North Korea notifies Japan about its upcoming satellite launch

North Korea has an operational space program and is no stranger to sending satellites up into space.

North Korea notifies Japan about its upcoming satellite launch
North Korean leader Kim Jong Un and his daughter Kim Ju Ae meet with members of the Non-permanent Satellite Launch Preparatory Committee, as he inspects the country's first military reconnaissance satellite, in Pyongyang, North Korea May 16, 2023, in this image released by North Korea's Korean Central News Agency on May 17, 2023. KCNA via Reuters

The backstory: North Korea has an operational space program and is no stranger to sending satellites up into space. But the country also has nuclear weapons, and sometimes these space launches are suspected to really be missile tests. When launching satellites, North Korea has to use long-range missile technology banned by the UN. So, when it sends satellites up into space, there’s always some international panic.

In 1998, North Korea actually did launch a rocket carrying what many believe to have been a Taepodong-1 ballistic missile. In 2012, it launched an Earth-observation satellite called the Kwangmyongsong-3, which triggered rumors that the launch was actually a missile test. And in 2016, North Korea launched another similar satellite, leading to similar fears. The whole worry is that North Korea is really more concerned with advancing its weapons program, which would make it more of a global military power.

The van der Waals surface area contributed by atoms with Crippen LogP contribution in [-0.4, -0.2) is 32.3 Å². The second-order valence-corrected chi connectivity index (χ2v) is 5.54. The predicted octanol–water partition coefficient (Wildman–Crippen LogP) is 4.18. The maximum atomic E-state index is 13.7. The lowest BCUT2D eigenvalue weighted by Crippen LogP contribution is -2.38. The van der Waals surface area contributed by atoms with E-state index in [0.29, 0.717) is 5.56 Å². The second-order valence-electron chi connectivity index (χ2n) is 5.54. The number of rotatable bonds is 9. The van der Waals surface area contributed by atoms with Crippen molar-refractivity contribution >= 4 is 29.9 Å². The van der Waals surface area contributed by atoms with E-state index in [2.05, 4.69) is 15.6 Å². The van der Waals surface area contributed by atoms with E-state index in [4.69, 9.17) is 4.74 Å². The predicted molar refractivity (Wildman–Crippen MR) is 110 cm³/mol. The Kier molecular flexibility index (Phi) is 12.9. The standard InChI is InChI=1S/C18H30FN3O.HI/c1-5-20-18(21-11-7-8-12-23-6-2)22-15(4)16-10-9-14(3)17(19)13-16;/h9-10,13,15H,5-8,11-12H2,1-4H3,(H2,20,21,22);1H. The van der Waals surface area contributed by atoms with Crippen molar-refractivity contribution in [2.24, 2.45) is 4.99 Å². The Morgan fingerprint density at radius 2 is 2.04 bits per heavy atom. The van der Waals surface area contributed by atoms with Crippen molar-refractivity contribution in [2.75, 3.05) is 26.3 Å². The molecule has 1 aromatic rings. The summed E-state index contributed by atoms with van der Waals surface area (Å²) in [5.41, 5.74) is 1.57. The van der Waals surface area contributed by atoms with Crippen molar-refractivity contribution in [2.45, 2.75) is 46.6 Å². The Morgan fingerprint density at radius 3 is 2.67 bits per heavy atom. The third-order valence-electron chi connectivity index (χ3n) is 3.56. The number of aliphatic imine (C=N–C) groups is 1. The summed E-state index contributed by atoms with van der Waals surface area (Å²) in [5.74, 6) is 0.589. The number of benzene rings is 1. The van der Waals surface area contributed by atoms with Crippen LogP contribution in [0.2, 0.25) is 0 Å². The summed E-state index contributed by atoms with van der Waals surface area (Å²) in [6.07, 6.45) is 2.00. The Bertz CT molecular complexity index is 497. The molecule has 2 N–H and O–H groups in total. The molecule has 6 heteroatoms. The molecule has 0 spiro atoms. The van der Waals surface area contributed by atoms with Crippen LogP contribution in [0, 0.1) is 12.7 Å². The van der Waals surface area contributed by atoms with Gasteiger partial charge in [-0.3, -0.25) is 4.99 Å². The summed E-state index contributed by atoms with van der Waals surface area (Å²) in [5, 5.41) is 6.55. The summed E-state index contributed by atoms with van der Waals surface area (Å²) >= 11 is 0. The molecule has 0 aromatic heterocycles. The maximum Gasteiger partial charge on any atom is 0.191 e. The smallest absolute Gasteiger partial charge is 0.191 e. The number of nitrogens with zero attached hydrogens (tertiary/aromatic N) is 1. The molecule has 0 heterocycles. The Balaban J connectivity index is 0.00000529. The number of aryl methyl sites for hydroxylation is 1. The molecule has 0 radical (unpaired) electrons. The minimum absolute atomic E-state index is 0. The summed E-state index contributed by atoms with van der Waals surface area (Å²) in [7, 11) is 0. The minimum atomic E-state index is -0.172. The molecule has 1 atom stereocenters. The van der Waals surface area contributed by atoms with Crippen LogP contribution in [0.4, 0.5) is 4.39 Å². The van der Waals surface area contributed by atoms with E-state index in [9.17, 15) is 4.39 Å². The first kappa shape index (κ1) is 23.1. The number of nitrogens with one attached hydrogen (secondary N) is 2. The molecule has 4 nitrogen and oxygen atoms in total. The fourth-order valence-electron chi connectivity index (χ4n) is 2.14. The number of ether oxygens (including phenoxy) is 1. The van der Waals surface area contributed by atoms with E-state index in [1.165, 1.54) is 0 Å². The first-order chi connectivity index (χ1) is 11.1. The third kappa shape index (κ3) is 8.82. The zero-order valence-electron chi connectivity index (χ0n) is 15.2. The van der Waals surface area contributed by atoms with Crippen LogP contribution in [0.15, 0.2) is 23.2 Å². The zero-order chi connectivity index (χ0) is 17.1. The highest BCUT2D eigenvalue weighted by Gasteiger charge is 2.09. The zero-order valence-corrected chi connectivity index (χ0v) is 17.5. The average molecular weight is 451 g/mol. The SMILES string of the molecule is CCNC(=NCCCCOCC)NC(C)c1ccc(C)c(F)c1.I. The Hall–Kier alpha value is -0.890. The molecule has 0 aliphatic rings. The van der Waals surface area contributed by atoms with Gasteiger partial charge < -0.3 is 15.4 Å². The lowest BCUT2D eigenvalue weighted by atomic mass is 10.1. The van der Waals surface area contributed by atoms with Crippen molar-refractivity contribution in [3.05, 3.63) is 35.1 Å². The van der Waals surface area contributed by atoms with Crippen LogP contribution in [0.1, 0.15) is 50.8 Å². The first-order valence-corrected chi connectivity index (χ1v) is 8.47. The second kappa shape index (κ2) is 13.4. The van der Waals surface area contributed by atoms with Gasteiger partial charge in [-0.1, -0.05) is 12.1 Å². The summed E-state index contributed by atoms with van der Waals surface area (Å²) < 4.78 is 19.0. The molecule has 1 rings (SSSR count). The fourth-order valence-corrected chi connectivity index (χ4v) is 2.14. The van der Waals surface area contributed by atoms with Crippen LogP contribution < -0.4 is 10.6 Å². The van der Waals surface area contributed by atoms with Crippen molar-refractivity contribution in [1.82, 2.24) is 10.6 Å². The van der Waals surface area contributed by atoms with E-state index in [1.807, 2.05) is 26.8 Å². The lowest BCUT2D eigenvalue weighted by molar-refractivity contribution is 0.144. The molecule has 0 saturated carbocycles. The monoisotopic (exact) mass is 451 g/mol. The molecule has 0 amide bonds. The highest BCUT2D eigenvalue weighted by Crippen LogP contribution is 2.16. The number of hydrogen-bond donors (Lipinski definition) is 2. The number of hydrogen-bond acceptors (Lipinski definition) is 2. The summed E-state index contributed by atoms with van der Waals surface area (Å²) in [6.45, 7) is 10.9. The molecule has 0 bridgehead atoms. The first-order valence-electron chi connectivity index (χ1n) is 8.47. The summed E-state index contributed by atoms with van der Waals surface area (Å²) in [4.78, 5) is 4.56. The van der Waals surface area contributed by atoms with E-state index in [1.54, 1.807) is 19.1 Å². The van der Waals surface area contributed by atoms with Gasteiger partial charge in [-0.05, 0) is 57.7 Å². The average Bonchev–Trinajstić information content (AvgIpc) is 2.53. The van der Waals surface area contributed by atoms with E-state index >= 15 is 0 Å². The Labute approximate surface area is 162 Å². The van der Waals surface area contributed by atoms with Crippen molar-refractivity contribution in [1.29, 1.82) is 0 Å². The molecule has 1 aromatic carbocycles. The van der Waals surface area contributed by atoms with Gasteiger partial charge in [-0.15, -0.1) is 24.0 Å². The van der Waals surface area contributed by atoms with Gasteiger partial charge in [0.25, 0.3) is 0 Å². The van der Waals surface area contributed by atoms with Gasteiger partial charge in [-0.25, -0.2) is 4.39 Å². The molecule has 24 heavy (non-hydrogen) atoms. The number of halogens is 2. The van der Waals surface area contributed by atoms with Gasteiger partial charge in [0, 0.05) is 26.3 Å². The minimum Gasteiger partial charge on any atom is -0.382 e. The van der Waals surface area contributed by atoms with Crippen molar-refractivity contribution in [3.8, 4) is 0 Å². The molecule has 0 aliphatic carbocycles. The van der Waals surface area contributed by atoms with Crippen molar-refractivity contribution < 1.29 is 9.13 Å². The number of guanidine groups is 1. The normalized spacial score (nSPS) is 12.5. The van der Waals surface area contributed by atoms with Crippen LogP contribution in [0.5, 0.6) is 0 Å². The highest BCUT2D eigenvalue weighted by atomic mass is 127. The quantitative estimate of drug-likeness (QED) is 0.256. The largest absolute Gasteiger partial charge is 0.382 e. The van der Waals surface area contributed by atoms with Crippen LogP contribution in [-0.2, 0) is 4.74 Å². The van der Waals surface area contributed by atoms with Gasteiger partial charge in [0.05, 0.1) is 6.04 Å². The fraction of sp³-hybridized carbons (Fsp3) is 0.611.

More recently: Lately, tensions have gotten worse between North and South Korea and Japan. Since 2022, North Korea has conducted over 100 missile-launch tests, and some of those were nuclear-capable and within range of the US, South Korea and Japan. The country says it’s been doing these tests to counter military drills that the US and South Korea have been conducting on the peninsula. The Japanese military has also joined in some of these exercises.

Earlier in May, South Korea and the US held live-fire drills near the North’s border. And on Monday, North Korea warned against this show of “aggression.” Essentially, the allied countries say these are routine military exercises with the aim of deterring aggression in the region, but North Korea sees them as practice routines for starting a war with the North.

The development: On Monday, North Korea told neighboring Japan that it would be launching a satellite between May 31 and June 11, not mentioning the type of satellite involved. Japan’s coast guard is in charge of maritime safety info in the region, which is maybe why North Korea told it in the first place.

This move is, again, causing anxiety that it’s a missile test in disguise. It would also most likely fly over Japanese territory. Japan’s Prime Minister Fumio Kishida said the launch would violate UN sanctions on North Korea because, based on the way they’ve gone in the past, the rocket launch is the same as a ballistic missile launch. Japan, along with the US and South Korea, are urging North Korea to scrap the plan. Japan also has orders to shoot down anything that flies over its territory.

Key comments:

"Our government strongly warns North Korea against a provocation that threatens peace in the region and urges it to withdraw its illegal launch plan immediately," a statement from South Korea’s ministry said.

“For North Korea to go ahead with a ballistic missile launch that it is calling a ‘satellite’ is a serious provocation against our country’s national security,” Japanese Chief Cabinet Secretary Hirokazu Matsuno told reporters. “Any launch using ballistic missile technology breaches related UN Security Council resolutions.”

"We'd like to ask them if they can cope with the consequences to be entailed by their reckless and dangerous war gambles that are being staged under the eyes of the armed forces of (North Korea)," the North's official Korean Central News Agency said about US/South Korean military drills.